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Met Office survey - 22 August 60° 29’N 004° 10’W deploying K7

The conditions were right, with a sea state 2 and decent light, after a colourful sunrise (photo 1) but the wildlife had other ideas. Birds were generally few, the exception being the ever present Fulmar (photo 2). There were a few flocks of terns passing through, seemingly on their way south, a few I could identify as Arctic but most went down as ‘Commic’ Tern i.e. Common or Arctic. Puffin was also added to the survey list with eight logged in the two and half hour leg from dawn to reaching the K7 position.

The cetaceans weren’t playing ball either as they proved to be few and far between too. A school of about 15 Common Dolphins, including at least 6 juveniles/calves was the only dolphin sighting. The sighting of a whale blow is always exciting (photo 3) and one picked up about 1200m ahead could be identified as a Fin Whale when it surfaced closer (although right in the glare of the sun!). Two other animals weren’t quite so obliging and remained only as probable Fin Whale.

Photo 3: a frustratingly distant whale, probably a Fin

Deploying K7

The deployment of the K7 and the replacement of the sensor head on K5 for the Met Office are the whole point of this voyage. So the Pharos was held in position while the last of the preparatory work was carried out on the buoy by the Met Office staff on board (photo 4) – basically switching the systems on as most of the preparatory work had been done earlier.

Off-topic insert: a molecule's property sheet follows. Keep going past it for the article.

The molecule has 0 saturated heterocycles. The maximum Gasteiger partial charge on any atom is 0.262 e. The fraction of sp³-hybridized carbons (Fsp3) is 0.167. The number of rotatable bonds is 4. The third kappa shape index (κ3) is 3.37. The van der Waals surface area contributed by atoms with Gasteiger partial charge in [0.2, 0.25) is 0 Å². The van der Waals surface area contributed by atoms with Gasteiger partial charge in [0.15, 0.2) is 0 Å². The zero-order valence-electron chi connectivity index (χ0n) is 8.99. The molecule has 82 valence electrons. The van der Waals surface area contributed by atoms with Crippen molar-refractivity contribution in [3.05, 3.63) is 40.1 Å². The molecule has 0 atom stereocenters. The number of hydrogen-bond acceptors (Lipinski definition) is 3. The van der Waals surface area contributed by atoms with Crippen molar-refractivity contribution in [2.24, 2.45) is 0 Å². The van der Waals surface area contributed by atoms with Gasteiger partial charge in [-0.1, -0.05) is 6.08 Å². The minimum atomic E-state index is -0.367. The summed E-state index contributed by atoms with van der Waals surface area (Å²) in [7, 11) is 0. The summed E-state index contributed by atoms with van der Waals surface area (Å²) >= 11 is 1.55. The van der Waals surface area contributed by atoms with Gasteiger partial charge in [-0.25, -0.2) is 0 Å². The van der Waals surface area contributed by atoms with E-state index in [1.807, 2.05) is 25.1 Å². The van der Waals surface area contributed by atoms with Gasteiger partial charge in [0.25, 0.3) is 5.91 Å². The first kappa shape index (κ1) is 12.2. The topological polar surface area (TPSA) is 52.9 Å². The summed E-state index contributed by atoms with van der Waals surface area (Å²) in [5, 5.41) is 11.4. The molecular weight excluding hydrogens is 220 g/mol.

The first operation is to lift the five-tonne buoy from the deck into the sea (photo 5), you need the sea to be pretty calm before you can lift it – fortunately, conditions were very good today. K7 sits in about 650m of water so to keep it in position you need a lot of mooring line and an anchor. First up there is 50m of chain below the buoy followed by 350m of heavy mooring rope, this is payed out and the mid-water buoyancy added. Once that’s in the water a further 350m of mooring rope is payed out up to a smaller lower buoyancy float, which, along with a short section of rope, a further 50m of chain and the five-tonne sinker are kept on board (photo 6). The sinker is then lowered into the water (photo 7) but held to the ship with a strop, finally the lower float goes in (photo 8). The Pharos then manoeuvres into the final position (photo 9), the sinker is cut free and the buoy is in position (photo 10).

I had hoped that while we were stationary there might be some birds or cetaceans passing by but as it turned out there was relatively little. The ubiquitous Fulmar was there plus the odd Kittiwake and a few distant ‘Commic’ Terns. Of note amongst the Fulmar was one with darker plumage, what’s called a ‘blue’ Fulmar (photos 11 and 12). It’s a plumage variation like the light and dark Arctic Skuas and tends to increase in frequency in more northern populations. I’ve seen a few over the years but this was the first I’ve photographed.

It’s always amazing to see small passerines a long way out at sea, you know that these small birds cross oceans but it’s another thing to see them in the process, as I did when a Northern Wheatear circled the Pharos before carrying on its way south. They breed in Iceland and Greenland so it’s quite likely that this bird was passing through from further north rather than from Shetland.


K7-Colla Firth

The forecast was too poor to risk going out to K5 so we were now off to Shetland to carry out some NLB work for a couple of days and Colla Firth, on the east side of Mainland in Yell Sound, has been chosen as the anchorage. The buoy had taken much of the day to deploy and we left position at 18:00 leaving about two and half hours of light to survey in on the way east.


Unfortunately, things were much the same as this morning in that there were few birds and this time no cetaceans at all. The best birds were eight Storm Petrels and a couple of Sooty Shearwaters. Needless to say there was a supporting cast of Fulmar and Kittiwake (photo 13)

Photo 12: adult Kittiwake

I’ll have two or three hours of surveying tomorrow morning before we reach Colla Firth, so I’m hoping for better things then.

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